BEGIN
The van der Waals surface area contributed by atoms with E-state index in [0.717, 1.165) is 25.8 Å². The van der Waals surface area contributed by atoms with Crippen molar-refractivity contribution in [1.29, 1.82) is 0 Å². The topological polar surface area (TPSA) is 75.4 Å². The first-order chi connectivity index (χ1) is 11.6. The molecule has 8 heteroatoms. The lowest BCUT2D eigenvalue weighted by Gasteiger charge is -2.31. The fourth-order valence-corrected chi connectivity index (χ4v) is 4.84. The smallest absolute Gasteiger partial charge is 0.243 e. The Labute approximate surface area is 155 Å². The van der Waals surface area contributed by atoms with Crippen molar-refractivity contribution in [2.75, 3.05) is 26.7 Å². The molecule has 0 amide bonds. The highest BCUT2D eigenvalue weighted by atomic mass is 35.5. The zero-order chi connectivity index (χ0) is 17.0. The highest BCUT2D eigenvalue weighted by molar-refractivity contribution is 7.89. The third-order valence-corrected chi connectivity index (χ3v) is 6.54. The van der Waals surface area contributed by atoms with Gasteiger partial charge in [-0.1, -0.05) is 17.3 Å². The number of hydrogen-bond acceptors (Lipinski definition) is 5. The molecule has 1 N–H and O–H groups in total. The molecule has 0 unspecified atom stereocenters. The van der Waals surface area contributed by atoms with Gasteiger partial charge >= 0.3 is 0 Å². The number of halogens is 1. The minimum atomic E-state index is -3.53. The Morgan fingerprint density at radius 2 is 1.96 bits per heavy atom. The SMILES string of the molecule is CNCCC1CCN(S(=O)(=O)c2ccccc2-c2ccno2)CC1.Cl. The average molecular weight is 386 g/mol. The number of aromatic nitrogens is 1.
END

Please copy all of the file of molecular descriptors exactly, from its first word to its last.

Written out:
The van der Waals surface area contributed by atoms with E-state index in [0.717, 1.165) is 25.8 Å². The van der Waals surface area contributed by atoms with Crippen molar-refractivity contribution in [1.29, 1.82) is 0 Å². The topological polar surface area (TPSA) is 75.4 Å². The first-order chi connectivity index (χ1) is 11.6. The molecule has 8 heteroatoms. The lowest BCUT2D eigenvalue weighted by Gasteiger charge is -2.31. The fourth-order valence-corrected chi connectivity index (χ4v) is 4.84. The smallest absolute Gasteiger partial charge is 0.243 e. The Labute approximate surface area is 155 Å². The van der Waals surface area contributed by atoms with Crippen molar-refractivity contribution in [2.75, 3.05) is 26.7 Å². The molecule has 0 amide bonds. The highest BCUT2D eigenvalue weighted by atomic mass is 35.5. The zero-order chi connectivity index (χ0) is 17.0. The highest BCUT2D eigenvalue weighted by molar-refractivity contribution is 7.89. The third-order valence-corrected chi connectivity index (χ3v) is 6.54. The van der Waals surface area contributed by atoms with Gasteiger partial charge in [-0.1, -0.05) is 17.3 Å². The number of hydrogen-bond acceptors (Lipinski definition) is 5. The molecule has 1 N–H and O–H groups in total. The molecule has 0 unspecified atom stereocenters. The van der Waals surface area contributed by atoms with Gasteiger partial charge >= 0.3 is 0 Å². The number of halogens is 1. The minimum atomic E-state index is -3.53. The Morgan fingerprint density at radius 2 is 1.96 bits per heavy atom. The SMILES string of the molecule is CNCCC1CCN(S(=O)(=O)c2ccccc2-c2ccno2)CC1.Cl. The average molecular weight is 386 g/mol. The number of aromatic nitrogens is 1.